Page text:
The atmosphere in Old Hall is iced with peril and cold, hard steel as neither Professor Duke nor Junior Bursar look set to give way. I half-heartedly brandish my redundant cross-bow in the vague hope that our adversary might flinch at the prospect of two against one. He does not. Bugger.
“Here, you chaps,” I say quickly “I am sure that there is no need for violence. Why are we fighting, anyway?”
“Well, I suppose,” replies the Professor, “Because he’s got a gruesome looking weapon and I’ve got a cool weapon. Battle is bound to be done now.”
“I am fighting because the very reputation of Old College is at risk of being calumniated!” Junior Bursar squeals. “I cannot allow that to happen.”
“Not that again. Listen. The reputation of Old College would be just fine if it wasn’t for the likes of you resorting to murderous methods every time someone so much as farts incorrectly…”
“There’s actually a right and wrong way to…?” muses Professor Duke. “I had no idea.”
“The current footing can hardly be compared to a fart, Deputy Head Porter,” it is difficult to tell if Junior Bursar is more annoyed at my comment or the fact he has been forced to say ‘fart’. “We are faced with the infiltration of a foreign agent who is unrelenting in his vocation to make fools of us with a fake Grail while all the time plotting to steal the real one away to his confounded motherland. And, yet again, I find you very much in my way. This simply will not do Deputy Head Porter.”
I had quite forgotten how difficult reasonable conversation can be with Junior Bursar. He is a man who occupies a space somewhere between incongruous and lunacy, particularly where the prominence of College is concerned. At one point I thought I might have grasped the concept of handling Junior Bursar, but it seems I am woefully out of practice.
“Firstly, if you present the real Grail to The Master we will be forced to reveal that we have left The Bursar trapped in the dungeon,” I say, as reasonably as I can. “That won’t look good for us and, even worse, there’s a chance someone might try to release him. Secondly, he hasn’t got the real Grail anyway so I don’t see what the problem is.”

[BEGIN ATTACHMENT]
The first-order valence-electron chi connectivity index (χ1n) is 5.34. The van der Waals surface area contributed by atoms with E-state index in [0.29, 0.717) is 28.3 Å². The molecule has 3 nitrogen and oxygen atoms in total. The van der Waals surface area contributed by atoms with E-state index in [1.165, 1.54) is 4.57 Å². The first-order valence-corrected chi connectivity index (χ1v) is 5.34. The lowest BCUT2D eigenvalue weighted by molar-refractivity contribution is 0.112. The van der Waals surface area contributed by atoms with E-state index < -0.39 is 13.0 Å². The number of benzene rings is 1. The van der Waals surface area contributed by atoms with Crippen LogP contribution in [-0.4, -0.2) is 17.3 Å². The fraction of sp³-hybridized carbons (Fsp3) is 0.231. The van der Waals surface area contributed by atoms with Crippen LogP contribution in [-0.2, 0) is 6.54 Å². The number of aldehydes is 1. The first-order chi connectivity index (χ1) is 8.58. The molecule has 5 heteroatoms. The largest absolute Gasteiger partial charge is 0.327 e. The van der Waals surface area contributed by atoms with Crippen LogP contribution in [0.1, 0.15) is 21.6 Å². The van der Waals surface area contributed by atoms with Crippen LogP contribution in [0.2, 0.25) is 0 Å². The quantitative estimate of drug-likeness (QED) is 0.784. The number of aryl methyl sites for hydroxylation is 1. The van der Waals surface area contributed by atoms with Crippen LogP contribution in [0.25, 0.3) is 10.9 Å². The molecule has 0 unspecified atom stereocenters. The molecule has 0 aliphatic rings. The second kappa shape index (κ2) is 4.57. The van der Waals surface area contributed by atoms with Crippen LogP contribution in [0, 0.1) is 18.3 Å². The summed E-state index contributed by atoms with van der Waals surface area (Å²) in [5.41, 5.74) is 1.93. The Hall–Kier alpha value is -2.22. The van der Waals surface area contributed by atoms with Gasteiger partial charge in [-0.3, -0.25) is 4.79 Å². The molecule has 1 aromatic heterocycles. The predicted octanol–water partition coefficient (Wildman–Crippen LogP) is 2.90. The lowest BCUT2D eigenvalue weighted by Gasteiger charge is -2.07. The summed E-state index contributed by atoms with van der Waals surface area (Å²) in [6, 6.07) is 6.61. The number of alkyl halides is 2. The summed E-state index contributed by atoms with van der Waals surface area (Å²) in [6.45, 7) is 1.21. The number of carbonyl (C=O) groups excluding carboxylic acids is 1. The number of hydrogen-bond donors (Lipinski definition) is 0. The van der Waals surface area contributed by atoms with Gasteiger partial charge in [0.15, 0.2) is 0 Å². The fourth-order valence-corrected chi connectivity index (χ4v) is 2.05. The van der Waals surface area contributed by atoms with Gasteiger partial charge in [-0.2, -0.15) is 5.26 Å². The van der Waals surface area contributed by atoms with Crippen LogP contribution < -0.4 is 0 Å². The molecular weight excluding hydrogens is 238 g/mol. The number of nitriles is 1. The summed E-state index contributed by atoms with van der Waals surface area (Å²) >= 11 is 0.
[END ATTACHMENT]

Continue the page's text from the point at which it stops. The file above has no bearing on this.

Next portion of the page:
Junior Bursar is irritated, now. He relaxes his grip on the pole-axe in order to wave a bony bunched fist at me.
“And that kind of thinking, Deputy Head Porter, is exactly what keeps you as a College servant whilst the likes of my good self are elevated to the grand heights of academia!”
Ah, yes. The grand heights of thinking like an absolute idiot. But with a great vocabulary. Well, that’s academia for you.
Taking advantage of the distraction of this brief oration, Professor Duke seizes his chance and strikes towards Junior Bursar, broad sword thrust boldly before him and emitting a terrible cry. I have to admit that I wasn’t expecting that. I drop my cross-bow in shock.
Junior Bursar is equally taken aback. The pole-axe briefly quivers in his grip and he stumbles several feet backwards.
“Time for you to shut your mouth at once!” roars the Professor, moving forward for another parry. “Your argument is rather insufficient, just like you. Let us do battle!”
Oh, for goodness sake…
I fear that I have lost the control of negotiations to a surge of testosterone as both Fellows take up arms with quite some enthusiasm. It crosses my mind to intervene, but the abundance of large, sharp pointy things ensure that the thought is quickly dismissed. After all, members of The Fellowship trying to kill each other is something of a tradition around these parts.
Professor Duke is surprisingly nimble with such a large sword and reigns blow after blow on the fearsome pole-axe, pushing ever closer to the soft and stab-able assailant at the other end. The business end of a pole-axe is no friendly thing and I cannot help but be impressed that the Professor barely flinches as it jabs about his head and shoulders.
“It’s like you have a giant toothpick, or something,” he says at the increasingly frustrated Junior Bursar. “I shall…break you!”
The portentous echos of clashing steel and guttural gruntings fill Old Hall and give the impression of a most terrible battle erupting within its walls. Heart in mouth, I can only spectate and speculate at who might have the upper hand. Professor Duke is younger and stronger but the reach of Junior Bursar’s pole-axe gives him quite the advantage. Every lunge of the Professor’s is met with a deadly swish of pointed steel, only to be returned in kind by the resolute broad sword. This really could go either way.
The malefic sound of metal through air.
Swiftly followed by the sound of metal through something much more solid than air.
A haunting cry, like that of a stricken animal.
My heart stops. Time itself ceases to exist.
The Professor is down.